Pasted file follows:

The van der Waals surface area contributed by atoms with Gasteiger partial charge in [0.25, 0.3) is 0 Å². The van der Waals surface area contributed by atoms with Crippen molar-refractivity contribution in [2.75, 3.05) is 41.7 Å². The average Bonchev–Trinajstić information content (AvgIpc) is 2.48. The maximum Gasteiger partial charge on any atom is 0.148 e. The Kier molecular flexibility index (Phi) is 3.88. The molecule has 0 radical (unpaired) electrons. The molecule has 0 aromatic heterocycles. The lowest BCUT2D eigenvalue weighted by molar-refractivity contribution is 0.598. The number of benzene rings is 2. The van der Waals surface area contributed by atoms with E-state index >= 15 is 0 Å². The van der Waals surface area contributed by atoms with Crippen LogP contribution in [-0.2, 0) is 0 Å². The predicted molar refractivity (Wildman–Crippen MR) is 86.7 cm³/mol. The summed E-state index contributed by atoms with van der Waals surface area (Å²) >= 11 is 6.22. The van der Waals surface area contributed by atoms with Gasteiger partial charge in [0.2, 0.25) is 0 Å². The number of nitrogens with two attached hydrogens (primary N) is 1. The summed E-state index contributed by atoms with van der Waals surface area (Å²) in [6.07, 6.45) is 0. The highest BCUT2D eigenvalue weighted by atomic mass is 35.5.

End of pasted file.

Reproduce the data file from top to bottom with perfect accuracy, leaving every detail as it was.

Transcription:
The van der Waals surface area contributed by atoms with Gasteiger partial charge in [0.25, 0.3) is 0 Å². The van der Waals surface area contributed by atoms with Crippen molar-refractivity contribution in [2.75, 3.05) is 41.7 Å². The average Bonchev–Trinajstić information content (AvgIpc) is 2.48. The maximum Gasteiger partial charge on any atom is 0.148 e. The Kier molecular flexibility index (Phi) is 3.88. The molecule has 0 radical (unpaired) electrons. The molecule has 0 aromatic heterocycles. The lowest BCUT2D eigenvalue weighted by molar-refractivity contribution is 0.598. The number of benzene rings is 2. The van der Waals surface area contributed by atoms with E-state index >= 15 is 0 Å². The van der Waals surface area contributed by atoms with Crippen LogP contribution in [-0.2, 0) is 0 Å². The predicted molar refractivity (Wildman–Crippen MR) is 86.7 cm³/mol. The summed E-state index contributed by atoms with van der Waals surface area (Å²) >= 11 is 6.22. The van der Waals surface area contributed by atoms with Gasteiger partial charge in [0.2, 0.25) is 0 Å². The number of nitrogens with two attached hydrogens (primary N) is 1. The summed E-state index contributed by atoms with van der Waals surface area (Å²) in [6.07, 6.45) is 0. The highest BCUT2D eigenvalue weighted by atomic mass is 35.5.